Need Advice On Which Size Router To Buy For A Flush -Trimming Jig

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Forum topic by Targa posted 12-01-2013 11:44 PM 1140 views 0 times favorited 7 replies Add to Favorites Watch
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117 posts in 1159 days

12-01-2013 11:44 PM

I hope this is a proper forum to ask this question since it deals with Jigs & Fixtures.

I’m going to be making some bookcases out of hardwood plywood with solid wood edging.

I plan to make Woodsmith’s Flush-Trim Jig ( for trimming the solid wood edging flush with the plywood.

Since I’m new at this, I’m wondering what’s the smallest hand held router I can buy that will have enough power to do the job but will also be light and easy to handle? Are trim routers too small?

I appreciate any suggestions and comments.

Thank you

-- Dom

7 replies so far

View a1Jim's profile


115172 posts in 2996 days

#1 posted 12-01-2013 11:54 PM

I’m a big fan of Woodsmith and their plans, but unless you are going to band material all day and trim it I don’t think you are going to need a separate jig or router just for that, but if you feel you need to make this jig the dewalt611 has good reviews and can be use for more than just this jig.

-- Custom furniture

View tefinn's profile


1222 posts in 1856 days

#2 posted 12-02-2013 12:15 AM

I’m with Jim, you don’t really need the jig to trim your banding. Any good trim router will handle the job. That jig just makes it so you can use a larger router without tipping while routing.

-- Tom Finnigan - Measures? We don't need no stinking measures! - Hmm, maybe thats why my project pieces don't fit.

View Loren's profile


8159 posts in 3067 days

#3 posted 12-02-2013 12:17 AM

Trim routers or laminate trimmers are fine. That’s what they were
made for. Some people have complained that in some trim
router models the bit doesn’t run exactly perpendicular to
the base. I haven’t noticed this with my Porter Cable
7310 trim router, but I wouldn’t particularly recommend the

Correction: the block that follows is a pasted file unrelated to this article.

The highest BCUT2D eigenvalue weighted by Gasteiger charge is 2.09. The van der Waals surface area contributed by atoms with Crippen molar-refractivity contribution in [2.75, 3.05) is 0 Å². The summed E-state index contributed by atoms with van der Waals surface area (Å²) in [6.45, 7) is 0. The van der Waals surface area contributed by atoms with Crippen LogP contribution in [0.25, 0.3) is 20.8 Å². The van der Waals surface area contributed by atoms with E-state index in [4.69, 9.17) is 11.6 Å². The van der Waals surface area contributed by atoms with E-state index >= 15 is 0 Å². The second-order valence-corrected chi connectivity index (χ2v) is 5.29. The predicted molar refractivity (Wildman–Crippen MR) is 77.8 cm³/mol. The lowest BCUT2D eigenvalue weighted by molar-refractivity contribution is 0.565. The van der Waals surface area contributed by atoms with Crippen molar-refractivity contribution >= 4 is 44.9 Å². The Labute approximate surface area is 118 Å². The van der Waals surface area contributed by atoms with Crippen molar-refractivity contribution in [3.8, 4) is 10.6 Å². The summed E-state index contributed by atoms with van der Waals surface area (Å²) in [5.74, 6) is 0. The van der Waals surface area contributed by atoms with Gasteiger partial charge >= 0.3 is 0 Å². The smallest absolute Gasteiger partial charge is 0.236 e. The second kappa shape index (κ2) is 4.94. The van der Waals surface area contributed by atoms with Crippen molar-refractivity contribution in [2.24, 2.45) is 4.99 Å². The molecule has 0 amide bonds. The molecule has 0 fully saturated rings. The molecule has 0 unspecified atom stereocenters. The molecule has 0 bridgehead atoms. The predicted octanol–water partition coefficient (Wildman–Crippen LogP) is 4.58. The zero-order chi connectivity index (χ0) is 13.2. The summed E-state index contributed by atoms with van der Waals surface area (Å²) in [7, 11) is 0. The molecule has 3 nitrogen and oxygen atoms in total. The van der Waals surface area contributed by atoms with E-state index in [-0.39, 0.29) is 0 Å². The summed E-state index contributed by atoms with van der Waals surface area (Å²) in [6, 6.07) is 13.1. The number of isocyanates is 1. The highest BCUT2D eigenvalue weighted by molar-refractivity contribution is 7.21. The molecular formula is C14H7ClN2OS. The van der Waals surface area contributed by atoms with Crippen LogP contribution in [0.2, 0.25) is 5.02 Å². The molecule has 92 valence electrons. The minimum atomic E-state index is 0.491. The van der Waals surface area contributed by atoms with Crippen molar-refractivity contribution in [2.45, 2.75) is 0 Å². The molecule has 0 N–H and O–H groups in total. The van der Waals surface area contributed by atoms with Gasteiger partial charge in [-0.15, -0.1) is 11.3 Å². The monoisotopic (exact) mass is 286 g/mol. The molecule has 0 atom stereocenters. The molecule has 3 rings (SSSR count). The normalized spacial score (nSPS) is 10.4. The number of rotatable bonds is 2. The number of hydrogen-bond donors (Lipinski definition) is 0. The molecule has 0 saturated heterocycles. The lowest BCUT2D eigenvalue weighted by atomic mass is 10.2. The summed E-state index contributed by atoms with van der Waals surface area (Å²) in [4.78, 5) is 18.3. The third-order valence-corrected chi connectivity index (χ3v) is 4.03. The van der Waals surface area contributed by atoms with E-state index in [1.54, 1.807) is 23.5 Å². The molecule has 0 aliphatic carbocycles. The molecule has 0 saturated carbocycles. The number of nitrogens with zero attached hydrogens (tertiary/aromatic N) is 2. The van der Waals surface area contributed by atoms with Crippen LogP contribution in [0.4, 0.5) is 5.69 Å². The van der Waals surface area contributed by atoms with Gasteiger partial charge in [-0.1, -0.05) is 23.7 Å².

model because it’s not much fun to adjust and I think newer
palm routers are probably a better choice unless you’re
logging more than a hour a week trimming laminate.

View bullhead1's profile


228 posts in 1668 days

#4 posted 12-02-2013 12:30 AM

I’ve got a bosch colt and have used it for several year’s. It’s easy to adjust and change bits. It’s what I’m used to for what it’s worth. I’ve never used a jig for flush trimming even when I made laminate counter tops. It was always about the technique. I have used the Porter Cable mentioned above and must agree that it is a pain the a** to adjust. I haven’t used the Dewalt but have read good reviews.

View Targa's profile


117 posts in 1159 days

#5 posted 12-02-2013 02:00 PM

Thanks for your comments but I have a dumb question since I’ve never owned or operated a router.

I thought the jig with a large surface to hold the router perpendicular to the panel whose edge you are trimming would make life and accuracy dramatically easier. An example would be trimming the solid wood edging off of the front and back of bookcase shelves where the edging is only 1 1/4” to 1 1/2” wide.

It just seems as though it would be pretty tough to manually hold the router perpendicular on such a small surface and end up with clean flush cuts.

-- Dom

View joeyinsouthaustin's profile


1294 posts in 1492 days

#6 posted 12-02-2013 05:17 PM

To contribute to your original question… I like these bosch. I use them routinely to do exactly the operation you are asking about. To asnwer the other questions, it is not hard to trim without the jig. However the jig is easy to build so if it gives you more comfort it would be easy to adapt to this little trimmer.

-- Who is John Galt?

View pintodeluxe's profile


4824 posts in 2232 days

#7 posted 12-02-2013 05:24 PM

I have a trim router and I don’t like it. Last night I was using my Dewalt 618 plunge router to mortise for a lapped dovetail on a desk I am building. It was an end grain cut on a 2-1/2” square leg, and the router had perfect balance and control. I made a few light passes, and the bit didn’t grab or catch once.
This is typical of my experience with the Dewalt 618 router. It will flush trim, inlay, mortise, and chamfer till the cows come home.

For edging plywood I prefer making a hardwood strip attached with tongue and groove. Since the tongue and the groove are centered coming off the tablesaw, I just oversize the strip by 1/32” and sand it flush.
If you want to trim it with a router, just clamp two shelves together to make a wider base of support.

-- Willie, Washington "If You Choose Not To Decide, You Still Have Made a Choice" - Rush

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